If you are what you eat, then Mimi Sheraton is everythingby Wendell Steavenson / May 15, 2018 / Leave a comment
Published in June 2018 issue of Prospect Magazine
One bright New York Saturday this April, leftover snow from the last nor’easter melting on the kerbs, I met Mimi Sheraton—doyenne, writer, restaurant critic for the New York Times between 1976 and 1983—for lunch. She was dressed in a chic charcoal sculptured jacket and her face glowed with curiosity. Even at the age of 92, her mind was as quick and iridescent as a hummingbird. She can remember every meal she has eaten since 1945.
Sheraton grew up in Brooklyn in a middle-class Jewish family. “Food was always important in the family. My father was in the fruit and vegetable business. My mother tended to evaluate people on their ability to cook. Especially on their ability to cook chicken soup. She would say of a woman: ‘if they couldn’t cook a decent chicken soup they were not fit to marry one of my uncles.’” The family ate out often. “In those days it was a combination of Fannie Farmer American and Eastern European Jewish. There was Lundy’s, a seafood place on the pier at Sheepshead Bay. I always had the ‘shore dinner’ which was clam chowder, then lobster and corn, and huckleberry pie.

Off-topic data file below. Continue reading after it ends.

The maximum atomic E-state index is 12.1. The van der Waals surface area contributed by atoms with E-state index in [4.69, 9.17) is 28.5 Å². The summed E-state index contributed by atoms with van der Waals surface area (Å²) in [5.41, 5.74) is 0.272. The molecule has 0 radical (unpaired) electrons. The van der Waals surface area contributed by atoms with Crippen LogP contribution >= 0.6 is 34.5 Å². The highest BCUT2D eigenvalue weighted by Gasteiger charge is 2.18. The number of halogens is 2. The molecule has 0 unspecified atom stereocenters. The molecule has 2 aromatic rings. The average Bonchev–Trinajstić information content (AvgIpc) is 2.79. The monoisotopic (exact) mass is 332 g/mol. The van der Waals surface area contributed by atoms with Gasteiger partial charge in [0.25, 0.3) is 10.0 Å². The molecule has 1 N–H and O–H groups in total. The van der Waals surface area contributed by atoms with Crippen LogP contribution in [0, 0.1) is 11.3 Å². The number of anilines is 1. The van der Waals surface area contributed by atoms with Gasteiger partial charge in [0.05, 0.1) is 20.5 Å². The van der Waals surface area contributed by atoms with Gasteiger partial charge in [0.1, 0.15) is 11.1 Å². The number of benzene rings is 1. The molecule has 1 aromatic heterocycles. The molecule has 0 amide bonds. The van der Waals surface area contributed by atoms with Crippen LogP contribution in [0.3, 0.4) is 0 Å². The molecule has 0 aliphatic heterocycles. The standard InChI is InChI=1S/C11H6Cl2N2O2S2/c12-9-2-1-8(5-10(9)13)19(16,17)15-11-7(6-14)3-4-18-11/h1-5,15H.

“In Manhattan there was Fan and Bills; their speciality was planked steak. I can see it now, a thick oval plank in the centre of which was a huge steak bordered with all kinds of vegetables: cauliflower, carrots, string beans and then pommes de terre duchesse where they piped mashed potato into swirls and then browned them under a salamander oven. It was a very fashionable dish at the time.” Sheraton read Gourmet magazine from its first issue, she devoured MFK Fisher and other food writers of the time. “They changed the way I looked at food. It seemed it could be romantic, not spiritual exactly, but part of a larger conversation. I think without knowing it I was born to be a food critic.”
When Sheraton moved to Manhattan in 1945 to go to NYU the dominant restaurant scene was French. “In those days no one had heard of gazpacho; pizza was only in Italian neighbourhoods.” She worked as an advertising copywriter and saved up her money to go to restaurants. She reeled off a string of names that once ran along 9th Avenue in the theatre district: Paris-Brest, Brittany, Brittany du Soir, La Mer, Champlain; Cafe Chambord, Voisin. “Edith Piaf would be playing. Greenwich village was the closest we could get to Paris. We all wanted to be French.”